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Wait, we have different fronts?

The atmosphere is a machine that constantly moves air around. But the core thing to remember about the atmosphere is that certain chunks of it have similar characteristics, such as having warm, moist air. We call those “chunks” air masses. When differing air masses interact with each other, the differences in quantities (such as warm vs. cold, dry vs. moist) means we get the development of a “boundary” between them, called a front.

Most are aware of the basic fronts: Warm front (which brings warm air), cold front (which brings cold air), and stationary front (which can bring precipitation). But our atmosphere is a bit more complex than that. Depending on how these fronts are oriented, sometimes different weather patterns can form in front of or behind these fronts. When that happens, we get anafronts or katafronts.

Anafronts are boundaries where warm air is forced to rise above a frontal surface, which is where you have differences between cold air and warm air (usually due to density). The air rises and cools as it reaches the upper altitudes, generally forming clouds behind the front. Katafronts, meanwhile are where warm air slides down the frontal surface, forming clouds in front of the boundary.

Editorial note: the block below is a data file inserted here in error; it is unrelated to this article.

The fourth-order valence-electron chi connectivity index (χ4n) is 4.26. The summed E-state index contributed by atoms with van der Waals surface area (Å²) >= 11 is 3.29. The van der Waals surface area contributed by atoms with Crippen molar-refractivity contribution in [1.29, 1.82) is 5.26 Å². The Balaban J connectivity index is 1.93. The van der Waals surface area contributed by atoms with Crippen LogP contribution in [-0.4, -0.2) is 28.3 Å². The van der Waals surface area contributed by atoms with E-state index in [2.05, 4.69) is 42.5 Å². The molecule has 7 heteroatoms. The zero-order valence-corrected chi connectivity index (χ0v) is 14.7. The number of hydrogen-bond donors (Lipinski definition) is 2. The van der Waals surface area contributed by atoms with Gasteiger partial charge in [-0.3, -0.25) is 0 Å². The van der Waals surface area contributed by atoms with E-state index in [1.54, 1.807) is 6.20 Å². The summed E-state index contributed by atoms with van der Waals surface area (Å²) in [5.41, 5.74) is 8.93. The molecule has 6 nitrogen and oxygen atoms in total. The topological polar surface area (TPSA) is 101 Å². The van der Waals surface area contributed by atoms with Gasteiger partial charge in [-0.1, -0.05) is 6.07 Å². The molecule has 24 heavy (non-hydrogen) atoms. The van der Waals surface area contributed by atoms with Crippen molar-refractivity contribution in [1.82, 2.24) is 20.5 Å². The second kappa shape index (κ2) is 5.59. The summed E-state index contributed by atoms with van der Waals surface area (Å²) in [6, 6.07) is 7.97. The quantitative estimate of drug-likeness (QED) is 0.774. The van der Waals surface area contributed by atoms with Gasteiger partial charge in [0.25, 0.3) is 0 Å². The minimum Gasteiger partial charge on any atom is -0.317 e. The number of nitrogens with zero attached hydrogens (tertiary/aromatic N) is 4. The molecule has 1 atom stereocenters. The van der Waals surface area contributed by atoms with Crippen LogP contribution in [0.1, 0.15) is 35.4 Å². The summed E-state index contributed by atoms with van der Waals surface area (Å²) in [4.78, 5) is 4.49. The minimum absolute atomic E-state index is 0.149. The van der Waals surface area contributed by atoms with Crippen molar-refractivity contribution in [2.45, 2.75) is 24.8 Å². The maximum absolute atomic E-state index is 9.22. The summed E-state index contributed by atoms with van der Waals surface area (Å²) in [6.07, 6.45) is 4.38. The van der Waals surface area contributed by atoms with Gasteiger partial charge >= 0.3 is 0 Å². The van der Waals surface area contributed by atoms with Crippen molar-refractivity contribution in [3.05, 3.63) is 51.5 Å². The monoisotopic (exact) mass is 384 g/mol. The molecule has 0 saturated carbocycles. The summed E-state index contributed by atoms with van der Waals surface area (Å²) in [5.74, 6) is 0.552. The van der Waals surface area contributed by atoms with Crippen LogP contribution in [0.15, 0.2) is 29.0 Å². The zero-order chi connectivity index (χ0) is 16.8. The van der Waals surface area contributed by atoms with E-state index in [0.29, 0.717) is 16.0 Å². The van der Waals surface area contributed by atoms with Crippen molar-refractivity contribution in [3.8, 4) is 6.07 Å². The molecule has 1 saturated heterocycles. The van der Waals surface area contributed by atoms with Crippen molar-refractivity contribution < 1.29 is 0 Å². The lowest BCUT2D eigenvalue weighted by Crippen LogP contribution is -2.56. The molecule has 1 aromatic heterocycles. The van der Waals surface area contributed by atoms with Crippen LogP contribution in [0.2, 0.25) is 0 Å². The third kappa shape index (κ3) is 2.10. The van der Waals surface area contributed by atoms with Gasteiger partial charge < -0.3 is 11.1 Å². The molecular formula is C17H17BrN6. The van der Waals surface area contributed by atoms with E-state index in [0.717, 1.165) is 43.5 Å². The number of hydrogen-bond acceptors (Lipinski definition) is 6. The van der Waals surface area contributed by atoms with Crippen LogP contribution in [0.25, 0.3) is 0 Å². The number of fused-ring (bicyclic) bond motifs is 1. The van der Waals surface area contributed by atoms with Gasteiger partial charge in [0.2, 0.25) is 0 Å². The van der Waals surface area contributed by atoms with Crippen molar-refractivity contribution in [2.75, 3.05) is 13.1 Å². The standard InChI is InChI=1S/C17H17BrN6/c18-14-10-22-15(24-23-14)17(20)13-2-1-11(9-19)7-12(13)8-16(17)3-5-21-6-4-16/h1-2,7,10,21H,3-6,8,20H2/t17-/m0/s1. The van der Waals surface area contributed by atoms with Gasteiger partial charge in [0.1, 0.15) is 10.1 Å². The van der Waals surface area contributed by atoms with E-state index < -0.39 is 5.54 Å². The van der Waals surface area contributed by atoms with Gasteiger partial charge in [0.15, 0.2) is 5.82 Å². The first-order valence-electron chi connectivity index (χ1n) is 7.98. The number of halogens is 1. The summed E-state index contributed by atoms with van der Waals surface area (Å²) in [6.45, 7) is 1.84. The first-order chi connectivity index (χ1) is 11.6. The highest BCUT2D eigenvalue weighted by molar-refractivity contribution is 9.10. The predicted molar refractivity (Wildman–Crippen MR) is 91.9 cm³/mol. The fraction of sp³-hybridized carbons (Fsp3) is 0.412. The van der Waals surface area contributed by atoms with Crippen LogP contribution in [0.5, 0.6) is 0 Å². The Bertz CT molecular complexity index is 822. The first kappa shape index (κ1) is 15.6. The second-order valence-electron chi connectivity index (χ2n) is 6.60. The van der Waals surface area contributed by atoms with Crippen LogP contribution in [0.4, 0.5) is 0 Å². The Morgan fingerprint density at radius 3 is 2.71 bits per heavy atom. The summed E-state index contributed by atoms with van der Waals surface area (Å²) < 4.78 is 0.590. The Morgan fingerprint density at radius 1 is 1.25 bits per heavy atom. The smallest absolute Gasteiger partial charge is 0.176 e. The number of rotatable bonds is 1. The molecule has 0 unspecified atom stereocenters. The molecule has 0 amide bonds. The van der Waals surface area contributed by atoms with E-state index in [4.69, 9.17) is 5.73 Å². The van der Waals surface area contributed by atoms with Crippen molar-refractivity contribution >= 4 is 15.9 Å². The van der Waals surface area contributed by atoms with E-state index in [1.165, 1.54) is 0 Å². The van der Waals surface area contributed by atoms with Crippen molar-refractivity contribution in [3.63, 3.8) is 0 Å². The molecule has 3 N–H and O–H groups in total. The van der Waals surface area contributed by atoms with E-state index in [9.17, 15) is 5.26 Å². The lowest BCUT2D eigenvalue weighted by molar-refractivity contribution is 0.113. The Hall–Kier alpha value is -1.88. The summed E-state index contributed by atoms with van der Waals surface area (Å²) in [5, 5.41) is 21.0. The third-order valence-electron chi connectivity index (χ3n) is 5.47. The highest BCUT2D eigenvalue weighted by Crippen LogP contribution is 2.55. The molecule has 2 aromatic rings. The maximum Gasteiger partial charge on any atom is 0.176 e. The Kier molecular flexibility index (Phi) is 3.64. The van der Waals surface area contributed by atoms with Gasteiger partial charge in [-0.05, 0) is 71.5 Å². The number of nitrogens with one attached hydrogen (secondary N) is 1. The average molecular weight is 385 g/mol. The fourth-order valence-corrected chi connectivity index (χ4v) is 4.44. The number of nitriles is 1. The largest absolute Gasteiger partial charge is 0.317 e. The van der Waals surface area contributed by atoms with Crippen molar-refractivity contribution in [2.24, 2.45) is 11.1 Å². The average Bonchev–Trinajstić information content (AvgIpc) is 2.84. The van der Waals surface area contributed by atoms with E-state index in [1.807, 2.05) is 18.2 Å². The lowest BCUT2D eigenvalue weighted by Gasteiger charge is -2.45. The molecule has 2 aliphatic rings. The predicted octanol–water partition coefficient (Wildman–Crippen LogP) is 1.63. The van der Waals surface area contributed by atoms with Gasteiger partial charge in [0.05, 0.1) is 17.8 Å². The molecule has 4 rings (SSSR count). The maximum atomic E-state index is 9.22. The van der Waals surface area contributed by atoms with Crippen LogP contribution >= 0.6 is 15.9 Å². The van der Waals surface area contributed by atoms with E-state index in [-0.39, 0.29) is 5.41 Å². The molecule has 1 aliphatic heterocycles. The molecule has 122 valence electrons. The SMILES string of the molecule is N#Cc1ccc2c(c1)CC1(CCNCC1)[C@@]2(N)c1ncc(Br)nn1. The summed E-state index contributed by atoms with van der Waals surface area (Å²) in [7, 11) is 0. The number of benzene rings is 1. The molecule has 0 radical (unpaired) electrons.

So, why would this happen? Well, think of a cold front as a bulldozer. Cold air is more dense than warm air, so it sinks and reaches the surface. In the case of anafronts, as the cold front moves, it pushes up the warm air at the surface and forces it to higher altitudes. When that happens, the moisture in the air condenses, forming clouds. If enough moisture condenses, you get rainfall because the clouds will be too moisture-laden to hold anymore water.

Meanwhile, with katafronts, the warm air sinks ahead of the cold front, and because this results in stable conditions, nothing major happens, aside from temperatures dropping.

In short, even with some of the most basic fronts that we know of, there are different types associated with them, showing that the atmosphere is very much a complex machine.

-Weather Forecaster Joseph Williams